Everyone was drinking, or had just finished a drink, or was just about to take one. The drinks were rye and ginger ale, practically unanimously, except for a few highballs of applejack and White Rock or apple ginger ale, or gin and ginger ale. Only a few of the inner sanctum members were drinking Scotch. The liquor, that is, the rye, was all about the same: most people bought drug store rye on prescriptions (the physicians who were club members saved ‘scrips’ for their patients), and cut it with alcohol and colored water. It was poisonous, and it got you tight, which was all that was required of it and all that could be said for it.

But the heavy drinking causes more problems than it solves. The central character of Appointment In Samarra is Julian English, the son of a wealthy doctor and the owner of a prestigious Cadillac car dealership. He has a beautiful wife, the respect – and sometimes envy – of his peers, and the kind of natural graces that make him “one of the socially secure, who could thumb their noses and not have to answer to anyone except their own families.” But Julian does more than thumb his nose. In a moment of drunken anger, he throws a highball in the face of Harry Reilly, a wealthy and well-connected Catholic who has personally invested in Julian’s business, thus setting off a series of self-destructive events that culminate in his self-destruction.

O’Hara does not attempt to disguise Julian’s inevitable end: the very title of the book, taken from one of William Somerset Maugham’s plays, hints at the inevitability of his death. Instead, he tasks us with looking backward, like a forensic scientist, to uncover what it is about his character, or his upbringing, or his life story, that seals his fate. There is a famous poem by Edwin Arlington Robinson, “Richard Cory,” which might have served as a kind of inspiration for the novel:

Whenever Richard Cory went down town,
We people on the pavement looked at him:
He was a gentleman from sole to crown,
Clean favored, and imperially slim.

And he was always quietly arrayed,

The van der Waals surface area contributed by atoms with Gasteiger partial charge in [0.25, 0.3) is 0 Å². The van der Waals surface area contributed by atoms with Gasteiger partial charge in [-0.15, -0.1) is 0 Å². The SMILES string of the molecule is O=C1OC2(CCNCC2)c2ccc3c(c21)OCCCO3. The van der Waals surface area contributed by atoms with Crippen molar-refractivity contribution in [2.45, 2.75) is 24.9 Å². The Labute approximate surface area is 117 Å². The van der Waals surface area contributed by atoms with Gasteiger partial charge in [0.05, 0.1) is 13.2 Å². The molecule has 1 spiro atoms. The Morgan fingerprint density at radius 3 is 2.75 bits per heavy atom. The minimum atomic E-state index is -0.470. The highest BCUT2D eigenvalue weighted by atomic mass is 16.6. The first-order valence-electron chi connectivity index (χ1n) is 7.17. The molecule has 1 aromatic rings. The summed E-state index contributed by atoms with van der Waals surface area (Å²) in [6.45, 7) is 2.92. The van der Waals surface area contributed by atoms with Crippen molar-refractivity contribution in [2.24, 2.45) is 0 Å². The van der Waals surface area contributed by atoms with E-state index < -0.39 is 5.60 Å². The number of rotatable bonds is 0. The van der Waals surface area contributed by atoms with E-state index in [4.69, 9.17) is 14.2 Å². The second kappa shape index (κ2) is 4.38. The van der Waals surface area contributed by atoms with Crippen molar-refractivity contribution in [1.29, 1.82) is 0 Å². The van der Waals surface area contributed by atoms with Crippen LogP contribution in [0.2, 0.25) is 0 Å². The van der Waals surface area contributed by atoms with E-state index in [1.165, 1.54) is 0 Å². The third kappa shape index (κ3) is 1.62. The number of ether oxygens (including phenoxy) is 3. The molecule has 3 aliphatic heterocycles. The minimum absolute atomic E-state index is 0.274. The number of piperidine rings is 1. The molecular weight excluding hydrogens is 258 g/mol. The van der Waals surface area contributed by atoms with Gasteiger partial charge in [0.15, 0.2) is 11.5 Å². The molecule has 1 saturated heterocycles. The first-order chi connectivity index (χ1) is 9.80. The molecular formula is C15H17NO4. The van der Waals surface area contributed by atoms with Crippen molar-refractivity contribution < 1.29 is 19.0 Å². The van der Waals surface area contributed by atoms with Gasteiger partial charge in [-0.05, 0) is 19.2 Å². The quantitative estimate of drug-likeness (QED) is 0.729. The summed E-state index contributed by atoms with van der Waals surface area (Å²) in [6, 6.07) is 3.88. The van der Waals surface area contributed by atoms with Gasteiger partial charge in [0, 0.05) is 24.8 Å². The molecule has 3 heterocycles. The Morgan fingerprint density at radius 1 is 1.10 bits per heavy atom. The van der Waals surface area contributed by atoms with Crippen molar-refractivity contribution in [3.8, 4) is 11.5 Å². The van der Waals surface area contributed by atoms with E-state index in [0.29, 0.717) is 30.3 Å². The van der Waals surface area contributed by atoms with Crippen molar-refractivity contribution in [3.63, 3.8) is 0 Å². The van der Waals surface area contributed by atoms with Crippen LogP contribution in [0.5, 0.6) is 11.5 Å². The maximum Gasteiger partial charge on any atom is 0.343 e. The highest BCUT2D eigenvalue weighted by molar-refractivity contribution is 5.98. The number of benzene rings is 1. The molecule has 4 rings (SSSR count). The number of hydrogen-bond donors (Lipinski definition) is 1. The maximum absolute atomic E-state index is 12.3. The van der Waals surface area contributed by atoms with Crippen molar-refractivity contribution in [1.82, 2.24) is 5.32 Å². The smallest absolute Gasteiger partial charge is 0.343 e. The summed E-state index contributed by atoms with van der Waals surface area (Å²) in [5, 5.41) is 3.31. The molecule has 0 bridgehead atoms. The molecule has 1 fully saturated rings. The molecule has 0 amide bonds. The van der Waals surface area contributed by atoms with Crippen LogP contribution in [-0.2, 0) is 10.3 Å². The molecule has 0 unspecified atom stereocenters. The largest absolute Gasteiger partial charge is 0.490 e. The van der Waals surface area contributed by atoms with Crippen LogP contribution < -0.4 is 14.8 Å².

And he was always human when he talked;
But still he fluttered pulses when he said,
“Good-morning,” and he glittered when he walked.

And he was rich—yes, richer than a king—
And admirably schooled in every grace:
In fine, we thought that he was everything
To make us wish that we were in his place.

So on we worked, and waited for the light,
And went without the meat, and cursed the bread;
And Richard Cory, one calm summer night,
Went home and put a bullet through his head.

Julian is O’Hara’s Richard Cory, the envy of the town, but O’Hara is not content with leaving us to wonder. We learn, for example, about his grandfather, who was caught embezzling money and took a shotgun to his head, and how his father, fearing some fault in the bloodstream, was especially hard on the young Julian. In an extraordinary use of his omniscient narrator, O’Hara takes us into the mind of Julian’s wife, Caroline, showing us her upbringing, her early love affairs and her eventual infatuation with the flawed Julian. Modern television watchers will recognize in Julian English Mad Men‘s Don Draper, the fatally flawed leading man with everything he could possibly want and yet an emptiness at his core. Appointment In Samarra is an investigation into that emptiness, its causes and its consequences, and it seems to me as skillfully executed as any 20th century American novel I’ve read.